Retail Revolution Challenges HR

While stores close, growth in e-commerce creates new positions

By Steve Bates May 4, 2017
Retail Revolution Challenges HR

HR in the U.S. retail industry is facing big challenges, with stores closing and retailers shifting to e-commerce to meet the changing demands of customers.

Recent news reports about massive store closings, such as those announced by Macy's, RadioShack and J.C. Penney, have prompted some industry observers to declare that the country is in the midst of a "retail apocalypse."

While stores will continue to close and workers will be laid off, the retail industry is gaining far more jobs than it is losing. Online shopping and warehousing operations created 355,000 jobs from 2007 to 2016, according to Michael Mandel, Ph.D., chief economic strategist at the Progressive Policy Institute in Washington, D.C. By comparison, he found, the general retail sector lost 51,000 jobs during that time.

Technology is driving many of the changes. Customers can browse, compare and buy on their phones. Retailers can manage their supply chains and delivery processes more effectively. "We're at a tipping point," said Mark Oshima, a managing partner with consulting firm Aon in Newport Beach, Calif. "I don't think we're going to go back."

Many of the new retail jobs require better skills and pay more. People who operate sales registers are in less demand. People who can enhance the customer experience are needed in greater numbers. Those who can analyze data to anticipate product demand and move goods efficiently are becoming crucial.

"Retail is at the beginning of some of the same kinds of changes we saw manufacturing go through back in the 1980s," said John Challenger, CEO of Chicago-based outplacement firm Challenger, Gray & Christmas. "It's changing the nature of work in the industry."

Mitchell Langbert, an associate professor of business management at Brooklyn College in New York, agreed. "The tech people are just too creative for the traditional employee relationship to remain where it's been since the Industrial Revolution."

Home Depot saw the massive transformation of the retail industry coming. It has closed few stores and is even opening new ones. To meet the changes in consumer preferences, the chain created in-store positions such as delivery associate and order fulfillment associate. And it is adding outside-the-store jobs such as logistical analyst and warehouse associate as well as software development positions.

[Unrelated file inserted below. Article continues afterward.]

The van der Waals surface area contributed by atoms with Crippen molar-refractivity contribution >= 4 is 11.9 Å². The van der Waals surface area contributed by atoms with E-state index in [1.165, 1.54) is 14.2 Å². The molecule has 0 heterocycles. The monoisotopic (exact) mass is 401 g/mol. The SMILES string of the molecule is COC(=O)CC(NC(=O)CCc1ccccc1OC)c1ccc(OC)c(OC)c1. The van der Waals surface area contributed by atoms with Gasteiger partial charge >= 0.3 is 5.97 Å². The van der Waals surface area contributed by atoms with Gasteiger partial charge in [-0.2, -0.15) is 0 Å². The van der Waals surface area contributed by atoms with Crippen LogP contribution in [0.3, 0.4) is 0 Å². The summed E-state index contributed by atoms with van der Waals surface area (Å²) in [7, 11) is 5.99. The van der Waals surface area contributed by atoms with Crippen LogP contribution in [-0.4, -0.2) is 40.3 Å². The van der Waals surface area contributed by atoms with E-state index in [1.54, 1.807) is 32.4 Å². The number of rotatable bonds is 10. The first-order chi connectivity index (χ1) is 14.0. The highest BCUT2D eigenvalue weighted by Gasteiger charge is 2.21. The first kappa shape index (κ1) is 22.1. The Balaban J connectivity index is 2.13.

"The business is changing faster than ever," said Sherry Yaskin, vice president of HR for U.S. stores and operations at Home Depot. "HR is more important than ever." She noted that each newly hired Home Depot store associate is given a coach to help the employee become adjusted and to improve retention.

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Rethinking Staffing Strategies

Jay M. Wallace, a partner with law firm Bell Nunnally in Dallas, said many retailers view their employees as "a fungible commodity." The retail industry has had a relatively high percentage of part-time employees and "gig economy" workers who operate as independent contractors.

Some retailers want to use more independent contractors and fewer employees, in part because contractors typically don't receive company benefits such as health care coverage. However, Wallace noted that many such employers are on thin ice legally, because workers whose hours are dictated by managers might not meet the federal government's definition of an independent contractor.

Langbert said that retailers might want to rethink their human capital strategies. They will need longer-term employees who understand the market and are loyal to their employer. Repurposing some of the people who are in danger of being laid off because of store closings could help. "Chains are going to benefit from retraining the existing workforce," he said. "HR is following business strategy. As the strategy changes, HR has to evolve."

"HR directors have got to think about a different kind of hiring model," Mandel said.  "Companies will get a chance to invest more in their workers as they move to the learning economy."

Oshima said re-skilling employees for new jobs "is definitely being talked about." He noted that one of his retail clients "is looking at the entire employee life cycle" to ensure that the worker experience is positive and that employees are offered opportunities to add skills.

Wallace, however, sees little interest among retailers to try to supplement workers' skills and shift them to newly created positions. "Retailers are trying to be as nimble as possible when it comes to the workforce," he said. "Most would be inclined to hire someone fresh."

As competition for talent forces retailers to offer better pay and benefits, companies start thinking of new hires as longer-term employees and tend to put more time and energy into selecting and developing them, said Todd Manas, a managing director with professional services firm Willis Towers Watson in New York City.

However, HR will be particularly challenged to attract workers to companies that are closing stores, he said. "People who are not in retail see the closings and think, 'Gee, do I really want to work there?' It makes it much harder to recruit and retain."

Oshima said some of his retail clients are looking at different segments of the workforce and trying to determine what attracts each of them. "HR leaders are having to use a more sophisticated and scientific approach."

And HR will have to work harder to get the most out of those who come on board. "Retailers are upping their game around managing performance and paying for performance," Manas said.

Steve Bates is a freelance writer in the Washington, D.C., area.

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